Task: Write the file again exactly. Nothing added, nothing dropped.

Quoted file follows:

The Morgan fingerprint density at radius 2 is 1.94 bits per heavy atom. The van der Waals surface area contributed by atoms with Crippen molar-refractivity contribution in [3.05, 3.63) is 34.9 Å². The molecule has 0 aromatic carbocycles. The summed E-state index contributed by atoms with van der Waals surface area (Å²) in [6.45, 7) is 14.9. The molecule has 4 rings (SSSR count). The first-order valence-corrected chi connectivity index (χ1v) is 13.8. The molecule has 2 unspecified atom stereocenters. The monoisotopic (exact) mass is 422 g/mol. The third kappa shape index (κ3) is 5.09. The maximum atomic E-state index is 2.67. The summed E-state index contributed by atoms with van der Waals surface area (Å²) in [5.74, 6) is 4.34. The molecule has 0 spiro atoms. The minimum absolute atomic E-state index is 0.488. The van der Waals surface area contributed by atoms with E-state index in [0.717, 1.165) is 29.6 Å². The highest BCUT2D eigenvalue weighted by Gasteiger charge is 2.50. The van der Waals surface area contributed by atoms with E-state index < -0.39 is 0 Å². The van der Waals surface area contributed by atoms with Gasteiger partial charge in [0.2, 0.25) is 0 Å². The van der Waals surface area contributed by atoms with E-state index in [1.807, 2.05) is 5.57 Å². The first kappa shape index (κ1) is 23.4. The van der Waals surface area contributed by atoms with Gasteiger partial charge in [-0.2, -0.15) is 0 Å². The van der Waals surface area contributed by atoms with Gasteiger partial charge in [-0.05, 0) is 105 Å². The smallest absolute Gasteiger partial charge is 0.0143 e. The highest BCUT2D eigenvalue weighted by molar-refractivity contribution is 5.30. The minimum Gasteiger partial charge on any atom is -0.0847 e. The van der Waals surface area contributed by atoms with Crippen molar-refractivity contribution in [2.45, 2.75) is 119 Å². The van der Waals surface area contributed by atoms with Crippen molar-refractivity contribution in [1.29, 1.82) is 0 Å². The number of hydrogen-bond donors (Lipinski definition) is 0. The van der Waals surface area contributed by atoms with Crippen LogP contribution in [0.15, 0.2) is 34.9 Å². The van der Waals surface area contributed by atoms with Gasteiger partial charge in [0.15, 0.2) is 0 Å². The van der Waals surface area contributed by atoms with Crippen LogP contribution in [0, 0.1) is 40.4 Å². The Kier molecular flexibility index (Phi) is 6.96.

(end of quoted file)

The Morgan fingerprint density at radius 2 is 1.94 bits per heavy atom. The van der Waals surface area contributed by atoms with Crippen molar-refractivity contribution in [3.05, 3.63) is 34.9 Å². The molecule has 0 aromatic carbocycles. The summed E-state index contributed by atoms with van der Waals surface area (Å²) in [6.45, 7) is 14.9. The molecule has 4 rings (SSSR count). The first-order valence-corrected chi connectivity index (χ1v) is 13.8. The molecule has 2 unspecified atom stereocenters. The monoisotopic (exact) mass is 422 g/mol. The third kappa shape index (κ3) is 5.09. The maximum atomic E-state index is 2.67. The summed E-state index contributed by atoms with van der Waals surface area (Å²) in [5.74, 6) is 4.34. The molecule has 0 spiro atoms. The minimum absolute atomic E-state index is 0.488. The van der Waals surface area contributed by atoms with E-state index in [0.717, 1.165) is 29.6 Å². The highest BCUT2D eigenvalue weighted by Gasteiger charge is 2.50. The van der Waals surface area contributed by atoms with E-state index < -0.39 is 0 Å². The van der Waals surface area contributed by atoms with Gasteiger partial charge in [0.2, 0.25) is 0 Å². The van der Waals surface area contributed by atoms with E-state index in [1.807, 2.05) is 5.57 Å². The first kappa shape index (κ1) is 23.4. The van der Waals surface area contributed by atoms with Gasteiger partial charge in [-0.2, -0.15) is 0 Å². The van der Waals surface area contributed by atoms with Gasteiger partial charge in [-0.05, 0) is 105 Å². The smallest absolute Gasteiger partial charge is 0.0143 e. The highest BCUT2D eigenvalue weighted by molar-refractivity contribution is 5.30. The minimum Gasteiger partial charge on any atom is -0.0847 e. The van der Waals surface area contributed by atoms with Crippen molar-refractivity contribution in [2.45, 2.75) is 119 Å². The van der Waals surface area contributed by atoms with Crippen molar-refractivity contribution in [1.29, 1.82) is 0 Å². The number of hydrogen-bond donors (Lipinski definition) is 0. The van der Waals surface area contributed by atoms with Crippen LogP contribution in [0.15, 0.2) is 34.9 Å². The van der Waals surface area contributed by atoms with Gasteiger partial charge in [0.15, 0.2) is 0 Å². The van der Waals surface area contributed by atoms with Crippen LogP contribution in [0, 0.1) is 40.4 Å². The Kier molecular flexibility index (Phi) is 6.96.